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Even coming from a Christian perspective, Last Temptation is a better movie. While Passion focuses solely on Christ's death and completely ignores his life and teachings, such as love for one another, Last Temptation presents Christ as a man worth respecting. A man who knows that he could easily say "no" to everything that's expected of him and who could easily give in to temptation. The fact that he doesn't makes him the Jesus that I would want to worship.

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Very much enjoyed the show, but wanted to point out a small (but consequential) error - Last Temptation was supposed to be made, but did not get made in 1983 not due to lack of financing (Faraci's point), but due to the same heated controversy that dogged the final production. The financing was in place, the production had started, and then it was cancelled, because the studio didn't want to take the heat. Costumes and some sets were used in King David, with Richard Gere. This is consequential, because the abandonment of this dream project nearly killed off Scorsese's enthusiasm for movies, with him returning in After Hours. How did they have such great sets on such a small budget? They had old pro Boris Leven, who'd also done production design for West Side Story and Sound of Music, and would work on various Scorsese movies. Those interested in the film's take on Judas (he is fulfilling his destiny, just as Jesus is fulfilling his own) might enjoy reading the Borges essay "Three Versions of Judas"; an earlier film version that fans of Temptation might like would be Nicholas Ray's King of Kings, which, despite some broad maudlin aspects we associate with old Hollywood (and clearly being shot in the U.S.), has incredible moments, with a Judas who wants Jesus martyred in order to help stage a political revolt against the Romans. I'll end by saying that I love this movie whatever its shortcomings (Leo Marks, screenwriter of Peeping Tom, and who does the voice of the devil, thought the devil's dialogue was terrible), and I'm sorry that Scorsese never got the chance to make another religious movie he wanted to do set in this period, an account of the first few centuries of Christianity under the Romans, ending with Constantine's conversion.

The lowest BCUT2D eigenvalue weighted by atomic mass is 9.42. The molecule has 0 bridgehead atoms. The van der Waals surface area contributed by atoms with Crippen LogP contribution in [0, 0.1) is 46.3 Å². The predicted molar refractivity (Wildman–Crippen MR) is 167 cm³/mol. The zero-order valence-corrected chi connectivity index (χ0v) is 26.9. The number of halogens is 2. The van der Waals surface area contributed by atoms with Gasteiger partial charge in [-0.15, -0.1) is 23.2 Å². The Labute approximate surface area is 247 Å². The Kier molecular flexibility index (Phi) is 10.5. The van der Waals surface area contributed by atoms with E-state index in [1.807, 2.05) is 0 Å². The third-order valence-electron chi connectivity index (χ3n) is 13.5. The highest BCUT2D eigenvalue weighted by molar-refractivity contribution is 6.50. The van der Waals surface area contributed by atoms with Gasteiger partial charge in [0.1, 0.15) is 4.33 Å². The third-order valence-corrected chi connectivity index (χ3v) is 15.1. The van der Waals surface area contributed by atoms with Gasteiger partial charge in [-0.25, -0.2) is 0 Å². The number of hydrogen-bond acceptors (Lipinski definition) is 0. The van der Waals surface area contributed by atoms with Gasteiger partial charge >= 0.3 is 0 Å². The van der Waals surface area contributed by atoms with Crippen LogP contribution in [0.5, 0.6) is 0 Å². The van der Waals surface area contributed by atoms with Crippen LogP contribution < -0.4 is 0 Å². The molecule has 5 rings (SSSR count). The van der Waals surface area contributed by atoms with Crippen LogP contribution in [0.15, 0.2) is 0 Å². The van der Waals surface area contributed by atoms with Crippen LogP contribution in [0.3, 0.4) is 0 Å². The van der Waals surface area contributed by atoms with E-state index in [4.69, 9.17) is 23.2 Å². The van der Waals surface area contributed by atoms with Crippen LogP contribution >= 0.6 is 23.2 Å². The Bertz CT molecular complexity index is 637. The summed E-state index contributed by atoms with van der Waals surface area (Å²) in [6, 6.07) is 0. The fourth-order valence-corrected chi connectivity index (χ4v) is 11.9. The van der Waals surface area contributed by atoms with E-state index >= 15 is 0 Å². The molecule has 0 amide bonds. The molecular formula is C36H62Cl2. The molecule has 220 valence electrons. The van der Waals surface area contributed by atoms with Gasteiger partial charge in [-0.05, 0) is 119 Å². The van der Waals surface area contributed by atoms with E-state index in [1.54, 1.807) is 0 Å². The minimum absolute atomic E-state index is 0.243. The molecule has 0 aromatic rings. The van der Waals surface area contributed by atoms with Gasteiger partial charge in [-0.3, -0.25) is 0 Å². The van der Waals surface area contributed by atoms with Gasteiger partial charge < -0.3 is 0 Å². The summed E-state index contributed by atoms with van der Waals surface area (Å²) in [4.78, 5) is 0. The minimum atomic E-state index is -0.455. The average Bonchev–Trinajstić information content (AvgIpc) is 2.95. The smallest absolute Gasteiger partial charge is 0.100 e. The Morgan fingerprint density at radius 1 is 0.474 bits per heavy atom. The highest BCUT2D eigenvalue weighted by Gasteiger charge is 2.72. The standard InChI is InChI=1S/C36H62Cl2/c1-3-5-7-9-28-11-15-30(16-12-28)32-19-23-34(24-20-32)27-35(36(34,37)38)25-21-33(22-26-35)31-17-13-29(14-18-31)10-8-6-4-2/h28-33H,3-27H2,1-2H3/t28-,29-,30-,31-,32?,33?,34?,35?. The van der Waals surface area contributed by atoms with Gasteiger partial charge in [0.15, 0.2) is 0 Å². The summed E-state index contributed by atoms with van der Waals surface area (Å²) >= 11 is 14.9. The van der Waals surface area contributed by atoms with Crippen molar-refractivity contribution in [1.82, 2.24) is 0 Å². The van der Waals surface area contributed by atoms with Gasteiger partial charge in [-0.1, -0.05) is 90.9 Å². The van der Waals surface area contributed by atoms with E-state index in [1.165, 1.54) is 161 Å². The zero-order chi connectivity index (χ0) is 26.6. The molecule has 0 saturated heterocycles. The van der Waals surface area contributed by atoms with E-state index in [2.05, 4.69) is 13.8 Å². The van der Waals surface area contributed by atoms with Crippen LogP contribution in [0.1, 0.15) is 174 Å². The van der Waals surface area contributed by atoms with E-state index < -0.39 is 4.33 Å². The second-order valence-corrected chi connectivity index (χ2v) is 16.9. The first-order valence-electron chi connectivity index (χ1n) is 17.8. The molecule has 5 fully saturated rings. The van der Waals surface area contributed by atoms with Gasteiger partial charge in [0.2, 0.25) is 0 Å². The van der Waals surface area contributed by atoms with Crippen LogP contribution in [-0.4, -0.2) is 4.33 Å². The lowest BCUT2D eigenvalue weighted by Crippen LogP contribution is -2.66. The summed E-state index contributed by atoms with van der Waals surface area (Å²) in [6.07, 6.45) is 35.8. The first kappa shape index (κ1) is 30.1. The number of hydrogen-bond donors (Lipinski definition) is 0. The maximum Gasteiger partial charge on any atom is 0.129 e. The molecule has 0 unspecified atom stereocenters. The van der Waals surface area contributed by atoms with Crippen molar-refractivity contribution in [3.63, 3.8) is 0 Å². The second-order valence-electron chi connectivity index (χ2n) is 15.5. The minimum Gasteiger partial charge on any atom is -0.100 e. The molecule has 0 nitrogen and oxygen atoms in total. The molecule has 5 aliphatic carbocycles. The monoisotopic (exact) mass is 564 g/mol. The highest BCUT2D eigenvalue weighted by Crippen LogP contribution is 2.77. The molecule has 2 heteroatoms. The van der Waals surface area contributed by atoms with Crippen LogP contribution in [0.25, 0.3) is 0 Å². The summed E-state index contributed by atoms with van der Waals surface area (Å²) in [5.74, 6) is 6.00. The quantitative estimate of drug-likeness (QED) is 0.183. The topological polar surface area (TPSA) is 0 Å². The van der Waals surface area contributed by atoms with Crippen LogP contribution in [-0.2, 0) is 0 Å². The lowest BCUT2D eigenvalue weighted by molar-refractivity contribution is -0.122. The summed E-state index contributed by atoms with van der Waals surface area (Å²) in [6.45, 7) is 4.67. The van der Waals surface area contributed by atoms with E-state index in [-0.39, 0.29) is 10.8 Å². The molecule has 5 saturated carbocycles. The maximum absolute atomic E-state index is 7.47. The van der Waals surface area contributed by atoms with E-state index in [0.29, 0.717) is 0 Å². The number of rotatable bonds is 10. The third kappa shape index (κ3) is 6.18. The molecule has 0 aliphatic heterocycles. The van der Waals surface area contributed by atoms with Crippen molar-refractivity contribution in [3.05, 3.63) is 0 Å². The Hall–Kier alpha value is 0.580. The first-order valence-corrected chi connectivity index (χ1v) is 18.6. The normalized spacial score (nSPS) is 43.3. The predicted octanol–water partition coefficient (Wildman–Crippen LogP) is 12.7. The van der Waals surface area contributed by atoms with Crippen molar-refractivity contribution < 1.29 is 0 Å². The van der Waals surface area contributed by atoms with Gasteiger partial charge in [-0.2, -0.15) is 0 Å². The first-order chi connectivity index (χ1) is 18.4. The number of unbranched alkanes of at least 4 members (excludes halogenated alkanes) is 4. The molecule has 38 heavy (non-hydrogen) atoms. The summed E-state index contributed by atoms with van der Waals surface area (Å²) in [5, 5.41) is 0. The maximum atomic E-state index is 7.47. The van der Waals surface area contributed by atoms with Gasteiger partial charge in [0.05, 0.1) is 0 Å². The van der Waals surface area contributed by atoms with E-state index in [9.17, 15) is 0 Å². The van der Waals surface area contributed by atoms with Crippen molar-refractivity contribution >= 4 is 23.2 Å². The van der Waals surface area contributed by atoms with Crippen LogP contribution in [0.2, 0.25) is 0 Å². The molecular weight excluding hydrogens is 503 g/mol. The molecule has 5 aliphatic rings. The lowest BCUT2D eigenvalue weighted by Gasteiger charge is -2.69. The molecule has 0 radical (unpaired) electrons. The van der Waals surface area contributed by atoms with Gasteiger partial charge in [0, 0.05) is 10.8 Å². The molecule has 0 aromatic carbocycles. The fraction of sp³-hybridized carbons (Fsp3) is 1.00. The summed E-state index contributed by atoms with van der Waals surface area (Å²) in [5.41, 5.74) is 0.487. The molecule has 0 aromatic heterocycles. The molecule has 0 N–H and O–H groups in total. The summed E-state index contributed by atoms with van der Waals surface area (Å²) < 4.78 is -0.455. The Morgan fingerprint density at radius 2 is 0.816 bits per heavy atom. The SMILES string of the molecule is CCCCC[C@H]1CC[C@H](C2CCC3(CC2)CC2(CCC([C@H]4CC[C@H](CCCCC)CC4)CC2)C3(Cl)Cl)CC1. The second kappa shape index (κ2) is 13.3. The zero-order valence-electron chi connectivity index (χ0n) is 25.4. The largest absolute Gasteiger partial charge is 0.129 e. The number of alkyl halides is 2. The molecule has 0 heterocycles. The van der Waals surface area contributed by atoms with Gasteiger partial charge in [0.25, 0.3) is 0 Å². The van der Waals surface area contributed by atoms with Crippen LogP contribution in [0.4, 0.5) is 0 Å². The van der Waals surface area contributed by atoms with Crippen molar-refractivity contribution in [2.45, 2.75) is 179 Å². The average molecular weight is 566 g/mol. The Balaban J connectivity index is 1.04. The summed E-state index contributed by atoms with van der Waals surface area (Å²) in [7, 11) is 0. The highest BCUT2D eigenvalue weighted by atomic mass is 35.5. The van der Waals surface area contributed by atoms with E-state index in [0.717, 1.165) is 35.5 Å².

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Temptation is obviously the superior movie. However, there is one scene in Passion that did grab me. When Jesus is being tortured, his mother has a flashback to him as a child. All of the other people were looking to Christ as a god or a devil, but to her, he was just her child. Her little boy. That really affected me.